Album Review

Harry Connick, Jr. "Smokey Mary"

Released February 5, 2013

Danielle Raub

Harry Connick, Jr. ushers in the carnival season with his newest album. Named for the famous Mardi Gras float, Smokey Mary captures the modish and off-beat style of Mardi Gras with R&B and funky musical motifs.

Shying away from his usual jazzy and ragtime approach, Connick chooses an easy-going, fun, and off-beat theme. The album’s opening song, “Smokey Mary”, begins with a very clunky and whimsical piano riff. The marriage of breezy lyrics and syncopation works with the celebratory and buoyant tone of the album. His usual broody tone takes on a more stripped-down timbre and works well with the overall style. “S’pposed to Be” is a very uplifting tune; Connick does a duet with Tara Alexander and both musicians convey a sense of fun and lightheartedness in their vocals.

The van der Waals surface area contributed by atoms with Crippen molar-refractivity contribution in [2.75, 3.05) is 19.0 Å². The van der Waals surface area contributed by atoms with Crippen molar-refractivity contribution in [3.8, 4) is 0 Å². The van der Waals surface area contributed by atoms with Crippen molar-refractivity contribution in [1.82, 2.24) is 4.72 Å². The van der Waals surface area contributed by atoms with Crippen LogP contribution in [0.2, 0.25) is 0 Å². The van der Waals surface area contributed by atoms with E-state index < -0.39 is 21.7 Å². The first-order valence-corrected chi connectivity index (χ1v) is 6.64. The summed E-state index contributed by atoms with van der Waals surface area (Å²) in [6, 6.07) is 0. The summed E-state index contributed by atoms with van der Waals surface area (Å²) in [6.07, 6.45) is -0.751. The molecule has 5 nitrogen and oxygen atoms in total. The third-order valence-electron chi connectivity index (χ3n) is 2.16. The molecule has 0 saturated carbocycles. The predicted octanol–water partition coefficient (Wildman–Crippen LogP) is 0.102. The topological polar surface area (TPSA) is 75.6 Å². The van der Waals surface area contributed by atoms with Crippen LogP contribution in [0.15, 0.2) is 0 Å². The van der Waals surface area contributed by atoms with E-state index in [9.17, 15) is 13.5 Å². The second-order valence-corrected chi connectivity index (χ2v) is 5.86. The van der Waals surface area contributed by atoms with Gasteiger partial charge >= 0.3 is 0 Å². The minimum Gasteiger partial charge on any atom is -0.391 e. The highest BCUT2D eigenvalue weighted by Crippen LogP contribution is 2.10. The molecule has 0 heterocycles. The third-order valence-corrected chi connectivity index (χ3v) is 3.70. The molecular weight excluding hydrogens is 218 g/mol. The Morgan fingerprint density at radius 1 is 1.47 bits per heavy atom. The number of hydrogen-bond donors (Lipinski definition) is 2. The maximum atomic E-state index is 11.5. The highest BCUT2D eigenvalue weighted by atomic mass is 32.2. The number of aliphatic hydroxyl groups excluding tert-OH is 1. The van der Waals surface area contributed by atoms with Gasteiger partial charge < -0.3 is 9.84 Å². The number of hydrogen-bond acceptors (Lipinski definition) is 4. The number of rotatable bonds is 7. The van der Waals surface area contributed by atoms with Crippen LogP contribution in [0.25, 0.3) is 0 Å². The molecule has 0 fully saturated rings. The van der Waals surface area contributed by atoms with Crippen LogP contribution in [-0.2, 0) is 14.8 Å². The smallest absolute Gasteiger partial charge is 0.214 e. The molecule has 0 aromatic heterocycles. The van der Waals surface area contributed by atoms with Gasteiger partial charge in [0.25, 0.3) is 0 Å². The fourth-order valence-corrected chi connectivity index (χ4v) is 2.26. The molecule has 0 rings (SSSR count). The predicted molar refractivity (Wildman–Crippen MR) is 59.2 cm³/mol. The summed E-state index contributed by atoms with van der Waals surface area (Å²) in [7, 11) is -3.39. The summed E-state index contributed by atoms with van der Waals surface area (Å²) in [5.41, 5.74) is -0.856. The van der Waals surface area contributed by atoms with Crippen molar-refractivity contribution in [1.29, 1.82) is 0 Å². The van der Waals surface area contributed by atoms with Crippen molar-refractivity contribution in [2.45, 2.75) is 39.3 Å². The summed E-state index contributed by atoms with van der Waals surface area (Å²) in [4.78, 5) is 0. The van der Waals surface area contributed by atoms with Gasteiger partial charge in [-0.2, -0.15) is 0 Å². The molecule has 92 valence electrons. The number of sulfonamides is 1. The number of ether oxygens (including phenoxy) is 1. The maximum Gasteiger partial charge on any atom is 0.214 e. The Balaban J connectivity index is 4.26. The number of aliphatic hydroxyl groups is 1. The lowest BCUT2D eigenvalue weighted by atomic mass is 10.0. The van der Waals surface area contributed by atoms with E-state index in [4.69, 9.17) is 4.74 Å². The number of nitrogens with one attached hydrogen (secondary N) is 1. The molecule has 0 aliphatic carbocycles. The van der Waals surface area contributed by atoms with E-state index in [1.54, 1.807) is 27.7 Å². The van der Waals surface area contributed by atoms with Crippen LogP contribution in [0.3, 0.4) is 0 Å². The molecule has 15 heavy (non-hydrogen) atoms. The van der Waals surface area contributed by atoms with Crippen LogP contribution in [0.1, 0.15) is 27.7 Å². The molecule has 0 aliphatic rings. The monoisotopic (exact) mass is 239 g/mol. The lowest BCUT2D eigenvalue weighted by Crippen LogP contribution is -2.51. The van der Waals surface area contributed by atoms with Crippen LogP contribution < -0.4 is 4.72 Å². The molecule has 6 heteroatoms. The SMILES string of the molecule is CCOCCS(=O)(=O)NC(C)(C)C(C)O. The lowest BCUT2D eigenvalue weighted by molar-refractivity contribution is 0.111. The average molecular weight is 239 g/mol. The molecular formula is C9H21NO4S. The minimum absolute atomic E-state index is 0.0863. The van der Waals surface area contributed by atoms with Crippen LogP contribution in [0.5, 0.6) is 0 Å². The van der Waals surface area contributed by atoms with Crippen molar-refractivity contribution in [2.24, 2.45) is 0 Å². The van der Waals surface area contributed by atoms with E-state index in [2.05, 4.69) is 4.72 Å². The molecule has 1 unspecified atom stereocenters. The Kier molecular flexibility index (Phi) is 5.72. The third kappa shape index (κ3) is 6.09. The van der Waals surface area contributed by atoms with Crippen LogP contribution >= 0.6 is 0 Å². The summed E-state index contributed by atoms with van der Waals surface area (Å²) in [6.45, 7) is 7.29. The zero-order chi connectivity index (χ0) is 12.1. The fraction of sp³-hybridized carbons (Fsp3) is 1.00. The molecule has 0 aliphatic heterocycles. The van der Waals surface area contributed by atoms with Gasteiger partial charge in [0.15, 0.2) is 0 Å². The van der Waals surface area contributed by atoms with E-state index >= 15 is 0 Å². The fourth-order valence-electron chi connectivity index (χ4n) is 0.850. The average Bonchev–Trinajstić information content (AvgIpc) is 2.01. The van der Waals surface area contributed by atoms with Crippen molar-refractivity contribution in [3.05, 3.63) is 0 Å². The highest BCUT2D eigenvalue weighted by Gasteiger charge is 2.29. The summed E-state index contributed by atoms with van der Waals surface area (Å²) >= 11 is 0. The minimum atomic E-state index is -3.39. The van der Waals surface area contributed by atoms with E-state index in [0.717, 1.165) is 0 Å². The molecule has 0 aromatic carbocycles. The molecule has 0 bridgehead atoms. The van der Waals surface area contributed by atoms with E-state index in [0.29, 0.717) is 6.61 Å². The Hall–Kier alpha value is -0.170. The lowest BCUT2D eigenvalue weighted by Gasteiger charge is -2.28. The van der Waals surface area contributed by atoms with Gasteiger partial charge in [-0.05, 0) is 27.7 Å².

There are certain songs that fall short on the album. “Dang You Pretty” in particular leaves a bit to be desired lyrically and musically. Though rhythmically groovy, “Dang You Pretty” is repetitive and ill-constructed, crossing borders from whimsical and fun to tacky and gaudy.

The shining aspect of this album is the ensemble. Dictating the tempo throughout, the Creole brass band serves as the major driving force of the album. The big band brightens up an album that would otherwise be dull; suffering from repetitiveness and lacking musicality. The horn and percussion in combination with Connick’s vocals captures the upbeat funk of the album and the whimsical fun that is Mardi Gras. Connick’s vocals alone would be unable to embody this special carnival-feel.

A divergence from his usual smooth jazz style, Smokey Mary explores Connick’s passion for carnival and his News Orleans roots. While at times dangerously close to being repetitive and underwhelming, the Creole brass band manages to instill a celebratory fun to the album and succeeds in capturing the heart of Mardi Gras.

66/100